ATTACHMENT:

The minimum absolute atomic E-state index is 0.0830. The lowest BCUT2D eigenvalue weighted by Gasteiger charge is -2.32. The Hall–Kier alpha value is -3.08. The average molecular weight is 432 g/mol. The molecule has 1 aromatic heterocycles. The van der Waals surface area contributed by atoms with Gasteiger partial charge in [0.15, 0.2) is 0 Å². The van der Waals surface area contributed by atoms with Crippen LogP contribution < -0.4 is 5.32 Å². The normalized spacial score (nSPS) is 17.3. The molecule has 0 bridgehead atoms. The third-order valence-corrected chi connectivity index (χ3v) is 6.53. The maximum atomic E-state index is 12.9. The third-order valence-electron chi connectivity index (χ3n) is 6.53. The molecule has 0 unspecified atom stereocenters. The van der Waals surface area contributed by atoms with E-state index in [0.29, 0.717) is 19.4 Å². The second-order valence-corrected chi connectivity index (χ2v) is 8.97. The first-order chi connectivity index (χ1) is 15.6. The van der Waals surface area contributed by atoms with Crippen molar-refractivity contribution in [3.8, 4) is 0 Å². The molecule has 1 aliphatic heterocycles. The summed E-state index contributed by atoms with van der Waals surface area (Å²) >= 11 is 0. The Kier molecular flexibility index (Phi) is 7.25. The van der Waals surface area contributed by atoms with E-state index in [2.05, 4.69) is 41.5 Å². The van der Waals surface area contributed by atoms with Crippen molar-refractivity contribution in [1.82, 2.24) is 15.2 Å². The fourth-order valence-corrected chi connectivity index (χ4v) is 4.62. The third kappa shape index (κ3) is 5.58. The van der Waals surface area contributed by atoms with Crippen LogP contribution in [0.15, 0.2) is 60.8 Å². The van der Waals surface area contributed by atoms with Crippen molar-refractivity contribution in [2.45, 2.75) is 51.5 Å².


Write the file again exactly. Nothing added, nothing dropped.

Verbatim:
The minimum absolute atomic E-state index is 0.0830. The lowest BCUT2D eigenvalue weighted by Gasteiger charge is -2.32. The Hall–Kier alpha value is -3.08. The average molecular weight is 432 g/mol. The molecule has 1 aromatic heterocycles. The van der Waals surface area contributed by atoms with Gasteiger partial charge in [0.15, 0.2) is 0 Å². The van der Waals surface area contributed by atoms with Crippen LogP contribution < -0.4 is 5.32 Å². The normalized spacial score (nSPS) is 17.3. The molecule has 0 bridgehead atoms. The third-order valence-corrected chi connectivity index (χ3v) is 6.53. The maximum atomic E-state index is 12.9. The third-order valence-electron chi connectivity index (χ3n) is 6.53. The molecule has 0 unspecified atom stereocenters. The van der Waals surface area contributed by atoms with E-state index in [0.29, 0.717) is 19.4 Å². The second-order valence-corrected chi connectivity index (χ2v) is 8.97. The first-order chi connectivity index (χ1) is 15.6. The van der Waals surface area contributed by atoms with Crippen molar-refractivity contribution in [3.8, 4) is 0 Å². The molecule has 1 aliphatic heterocycles. The summed E-state index contributed by atoms with van der Waals surface area (Å²) >= 11 is 0. The Kier molecular flexibility index (Phi) is 7.25. The van der Waals surface area contributed by atoms with E-state index in [2.05, 4.69) is 41.5 Å². The van der Waals surface area contributed by atoms with Crippen molar-refractivity contribution in [1.82, 2.24) is 15.2 Å². The fourth-order valence-corrected chi connectivity index (χ4v) is 4.62. The third kappa shape index (κ3) is 5.58. The van der Waals surface area contributed by atoms with Crippen LogP contribution in [0.15, 0.2) is 60.8 Å². The van der Waals surface area contributed by atoms with Crippen molar-refractivity contribution in [2.45, 2.75) is 51.5 Å².